Sounds antiquated, but the American Poet Laureate is a crucial role in maintaining the artistic balance and integrity of the country.
Aspiring poets should know the name Joy Harjo. She’s the author of nine poetry books, several plays and children’s books, and two memoirs. She has been the recipient of the Ruth Lily Prize for Lifetime Achievement from the Poetry Foundation, the Academy of American Poets Wallace Stevens Award, two NEA fellowships, and a Guggenheim Fellowship. Want to hear her work? Listen here!
Harjo was the 23rd U.S. Poet Laureate, serving her second term after her appointment. She is the first Native American person to ever hold the position, and with that title comes a very important job description.
According to the Library of Congress, the U.S. Poet Laureate serves a very specific role:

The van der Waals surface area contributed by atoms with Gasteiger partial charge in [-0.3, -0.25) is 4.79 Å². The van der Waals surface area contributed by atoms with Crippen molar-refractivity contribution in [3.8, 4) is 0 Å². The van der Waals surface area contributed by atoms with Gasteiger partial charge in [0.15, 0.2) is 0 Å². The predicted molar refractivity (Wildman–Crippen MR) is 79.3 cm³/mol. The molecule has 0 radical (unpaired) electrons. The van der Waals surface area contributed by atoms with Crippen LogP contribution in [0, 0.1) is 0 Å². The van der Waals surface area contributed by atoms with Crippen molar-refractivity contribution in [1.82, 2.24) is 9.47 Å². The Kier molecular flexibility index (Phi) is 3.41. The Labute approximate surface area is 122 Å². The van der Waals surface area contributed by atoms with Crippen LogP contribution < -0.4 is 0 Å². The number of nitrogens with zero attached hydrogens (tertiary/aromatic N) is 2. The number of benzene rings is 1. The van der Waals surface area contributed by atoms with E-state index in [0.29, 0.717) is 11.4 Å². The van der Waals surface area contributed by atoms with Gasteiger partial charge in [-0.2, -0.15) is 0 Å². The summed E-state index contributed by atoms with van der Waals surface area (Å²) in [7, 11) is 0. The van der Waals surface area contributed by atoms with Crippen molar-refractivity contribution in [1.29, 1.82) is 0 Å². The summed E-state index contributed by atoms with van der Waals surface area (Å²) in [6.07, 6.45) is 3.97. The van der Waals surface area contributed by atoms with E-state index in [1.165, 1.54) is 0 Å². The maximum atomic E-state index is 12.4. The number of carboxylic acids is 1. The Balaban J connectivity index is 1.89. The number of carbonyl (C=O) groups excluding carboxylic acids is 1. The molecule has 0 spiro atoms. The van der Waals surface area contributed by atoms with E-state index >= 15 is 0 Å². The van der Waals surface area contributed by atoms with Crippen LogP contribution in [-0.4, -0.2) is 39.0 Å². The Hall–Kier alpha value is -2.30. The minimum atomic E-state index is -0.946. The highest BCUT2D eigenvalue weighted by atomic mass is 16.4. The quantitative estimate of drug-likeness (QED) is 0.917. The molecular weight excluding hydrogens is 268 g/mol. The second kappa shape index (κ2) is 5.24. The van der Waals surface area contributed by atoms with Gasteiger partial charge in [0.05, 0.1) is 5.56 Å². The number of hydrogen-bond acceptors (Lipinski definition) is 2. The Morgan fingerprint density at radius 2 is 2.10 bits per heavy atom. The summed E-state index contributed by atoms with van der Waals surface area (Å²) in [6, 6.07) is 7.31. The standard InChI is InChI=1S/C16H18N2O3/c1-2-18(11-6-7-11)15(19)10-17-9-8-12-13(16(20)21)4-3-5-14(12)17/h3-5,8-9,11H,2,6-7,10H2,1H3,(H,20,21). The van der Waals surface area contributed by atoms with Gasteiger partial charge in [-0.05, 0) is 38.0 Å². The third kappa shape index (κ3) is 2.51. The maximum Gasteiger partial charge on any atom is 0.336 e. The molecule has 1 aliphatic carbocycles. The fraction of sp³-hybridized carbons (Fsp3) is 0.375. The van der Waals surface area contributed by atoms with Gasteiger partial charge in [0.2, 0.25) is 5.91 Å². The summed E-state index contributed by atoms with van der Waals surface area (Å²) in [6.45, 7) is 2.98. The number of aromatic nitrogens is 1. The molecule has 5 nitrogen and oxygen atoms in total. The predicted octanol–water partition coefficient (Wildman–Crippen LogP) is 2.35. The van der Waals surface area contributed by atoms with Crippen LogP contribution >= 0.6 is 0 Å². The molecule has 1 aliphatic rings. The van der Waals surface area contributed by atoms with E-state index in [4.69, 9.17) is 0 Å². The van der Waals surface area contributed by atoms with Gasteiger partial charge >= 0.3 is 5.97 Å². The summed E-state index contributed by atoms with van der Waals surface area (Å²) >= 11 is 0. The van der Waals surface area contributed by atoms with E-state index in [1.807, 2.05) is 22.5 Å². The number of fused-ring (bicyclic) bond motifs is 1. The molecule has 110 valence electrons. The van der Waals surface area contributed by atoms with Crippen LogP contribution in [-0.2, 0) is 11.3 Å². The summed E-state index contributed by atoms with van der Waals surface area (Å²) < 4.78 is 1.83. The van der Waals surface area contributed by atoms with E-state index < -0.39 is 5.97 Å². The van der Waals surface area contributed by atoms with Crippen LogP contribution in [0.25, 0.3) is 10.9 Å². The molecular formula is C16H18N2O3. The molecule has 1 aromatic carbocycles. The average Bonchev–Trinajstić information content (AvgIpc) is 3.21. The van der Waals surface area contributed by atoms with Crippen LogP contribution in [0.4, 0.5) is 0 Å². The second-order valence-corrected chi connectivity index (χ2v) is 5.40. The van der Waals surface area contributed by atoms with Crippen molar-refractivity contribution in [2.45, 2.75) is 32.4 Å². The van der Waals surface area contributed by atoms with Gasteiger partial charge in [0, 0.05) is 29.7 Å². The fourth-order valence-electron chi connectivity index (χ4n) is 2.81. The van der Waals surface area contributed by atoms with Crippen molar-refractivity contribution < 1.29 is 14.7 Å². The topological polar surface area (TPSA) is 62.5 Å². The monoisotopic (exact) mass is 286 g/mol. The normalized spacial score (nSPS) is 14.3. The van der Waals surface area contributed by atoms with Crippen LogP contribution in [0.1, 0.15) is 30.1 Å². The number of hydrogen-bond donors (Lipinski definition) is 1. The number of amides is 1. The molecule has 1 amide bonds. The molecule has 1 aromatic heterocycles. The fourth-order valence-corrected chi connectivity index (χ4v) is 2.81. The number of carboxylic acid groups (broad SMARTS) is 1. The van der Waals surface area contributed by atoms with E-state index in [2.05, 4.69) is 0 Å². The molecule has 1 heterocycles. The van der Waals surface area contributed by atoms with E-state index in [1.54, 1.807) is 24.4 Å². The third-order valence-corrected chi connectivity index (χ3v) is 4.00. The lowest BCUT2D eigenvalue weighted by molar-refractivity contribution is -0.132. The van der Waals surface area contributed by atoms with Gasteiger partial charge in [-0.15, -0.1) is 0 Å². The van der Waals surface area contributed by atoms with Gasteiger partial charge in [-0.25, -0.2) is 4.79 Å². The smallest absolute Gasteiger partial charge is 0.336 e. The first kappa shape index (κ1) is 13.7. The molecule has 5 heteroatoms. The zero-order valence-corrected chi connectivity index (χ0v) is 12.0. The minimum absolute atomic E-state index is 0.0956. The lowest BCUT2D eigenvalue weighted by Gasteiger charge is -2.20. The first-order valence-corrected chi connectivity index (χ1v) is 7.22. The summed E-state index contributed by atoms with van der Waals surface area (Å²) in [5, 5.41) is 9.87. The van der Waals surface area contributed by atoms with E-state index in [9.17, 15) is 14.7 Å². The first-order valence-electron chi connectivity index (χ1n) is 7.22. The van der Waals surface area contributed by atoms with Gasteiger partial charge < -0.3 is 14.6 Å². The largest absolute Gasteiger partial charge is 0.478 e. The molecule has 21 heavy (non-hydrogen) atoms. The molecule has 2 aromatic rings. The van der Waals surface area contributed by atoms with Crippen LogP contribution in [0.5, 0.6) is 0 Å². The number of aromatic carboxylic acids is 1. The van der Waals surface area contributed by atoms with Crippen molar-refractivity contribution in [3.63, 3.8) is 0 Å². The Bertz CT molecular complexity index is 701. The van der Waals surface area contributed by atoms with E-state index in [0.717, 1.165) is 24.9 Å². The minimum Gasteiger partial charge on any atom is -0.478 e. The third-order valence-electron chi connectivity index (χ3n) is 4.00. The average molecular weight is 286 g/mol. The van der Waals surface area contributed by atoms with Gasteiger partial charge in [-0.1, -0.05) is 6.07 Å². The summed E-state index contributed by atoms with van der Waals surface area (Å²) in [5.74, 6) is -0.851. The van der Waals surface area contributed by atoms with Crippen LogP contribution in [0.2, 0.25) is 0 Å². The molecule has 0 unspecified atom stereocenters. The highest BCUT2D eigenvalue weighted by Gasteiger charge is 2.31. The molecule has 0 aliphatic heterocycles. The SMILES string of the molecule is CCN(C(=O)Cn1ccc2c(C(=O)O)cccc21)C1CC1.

“As the nation’s official poet, the Poet Laureate Consultant in Poetry to the Library of Congress seeks to raise the national consciousness to a greater appreciation of the reading and writing of poetry.”Library of Congress Website
What does a poet laureate do with their time? The Library of Congress leaves the job description intentionally vague. The intention is to give the poet laureate plenty of flexibility to adapt their work and projects to the needs and landscape of the current American poetry scene.
In the past, poet laureates have done everything from place an emphasis in their work on literary festivals and seminars to implementing programs with a national reach and embarking on lecture tours.
Harjo’s project, Living Nations, Living Words, intends to introduce the country to the works of native people. She’s worked with 47 Native Nations to create a collection representative of the languages used and history shared. The stories attempt to show the connection between other world and American poets throughout time.